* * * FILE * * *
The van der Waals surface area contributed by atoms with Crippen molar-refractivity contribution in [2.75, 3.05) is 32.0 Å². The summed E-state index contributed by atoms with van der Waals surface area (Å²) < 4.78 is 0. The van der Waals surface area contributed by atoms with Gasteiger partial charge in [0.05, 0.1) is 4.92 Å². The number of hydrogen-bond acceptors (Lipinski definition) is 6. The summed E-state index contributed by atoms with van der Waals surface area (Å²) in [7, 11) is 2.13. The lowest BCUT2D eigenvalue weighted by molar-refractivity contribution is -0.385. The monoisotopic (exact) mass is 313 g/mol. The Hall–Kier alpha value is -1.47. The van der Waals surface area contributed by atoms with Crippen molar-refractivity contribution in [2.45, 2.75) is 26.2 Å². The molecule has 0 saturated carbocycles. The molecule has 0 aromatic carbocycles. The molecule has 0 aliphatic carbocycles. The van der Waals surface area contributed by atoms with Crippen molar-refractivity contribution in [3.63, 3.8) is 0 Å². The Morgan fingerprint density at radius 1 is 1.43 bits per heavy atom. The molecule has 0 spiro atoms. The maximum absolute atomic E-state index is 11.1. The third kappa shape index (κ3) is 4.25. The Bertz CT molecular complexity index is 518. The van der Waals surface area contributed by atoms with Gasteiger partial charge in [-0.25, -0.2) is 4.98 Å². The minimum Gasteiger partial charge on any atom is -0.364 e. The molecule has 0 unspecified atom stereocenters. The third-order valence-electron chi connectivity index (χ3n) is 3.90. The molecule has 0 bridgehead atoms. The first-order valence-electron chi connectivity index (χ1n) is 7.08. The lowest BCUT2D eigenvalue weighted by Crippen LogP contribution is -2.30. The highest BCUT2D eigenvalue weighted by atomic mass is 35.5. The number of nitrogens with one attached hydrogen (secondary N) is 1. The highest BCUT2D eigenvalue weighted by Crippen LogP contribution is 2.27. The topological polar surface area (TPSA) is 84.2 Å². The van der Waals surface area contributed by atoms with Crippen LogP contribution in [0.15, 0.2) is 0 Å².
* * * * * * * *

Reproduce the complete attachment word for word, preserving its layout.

The van der Waals surface area contributed by atoms with Crippen molar-refractivity contribution in [2.75, 3.05) is 32.0 Å². The summed E-state index contributed by atoms with van der Waals surface area (Å²) < 4.78 is 0. The van der Waals surface area contributed by atoms with Gasteiger partial charge in [0.05, 0.1) is 4.92 Å². The number of hydrogen-bond acceptors (Lipinski definition) is 6. The summed E-state index contributed by atoms with van der Waals surface area (Å²) in [7, 11) is 2.13. The lowest BCUT2D eigenvalue weighted by molar-refractivity contribution is -0.385. The monoisotopic (exact) mass is 313 g/mol. The Hall–Kier alpha value is -1.47. The van der Waals surface area contributed by atoms with Crippen molar-refractivity contribution in [2.45, 2.75) is 26.2 Å². The molecule has 0 saturated carbocycles. The molecule has 0 aromatic carbocycles. The molecule has 0 aliphatic carbocycles. The van der Waals surface area contributed by atoms with Crippen molar-refractivity contribution in [3.63, 3.8) is 0 Å². The Morgan fingerprint density at radius 1 is 1.43 bits per heavy atom. The molecule has 0 spiro atoms. The maximum absolute atomic E-state index is 11.1. The third kappa shape index (κ3) is 4.25. The Bertz CT molecular complexity index is 518. The van der Waals surface area contributed by atoms with Gasteiger partial charge in [-0.25, -0.2) is 4.98 Å². The minimum Gasteiger partial charge on any atom is -0.364 e. The molecule has 0 unspecified atom stereocenters. The third-order valence-electron chi connectivity index (χ3n) is 3.90. The molecule has 0 bridgehead atoms. The first-order valence-electron chi connectivity index (χ1n) is 7.08. The lowest BCUT2D eigenvalue weighted by Crippen LogP contribution is -2.30. The highest BCUT2D eigenvalue weighted by atomic mass is 35.5. The number of nitrogens with one attached hydrogen (secondary N) is 1. The highest BCUT2D eigenvalue weighted by Crippen LogP contribution is 2.27. The topological polar surface area (TPSA) is 84.2 Å². The van der Waals surface area contributed by atoms with Crippen LogP contribution in [0.15, 0.2) is 0 Å².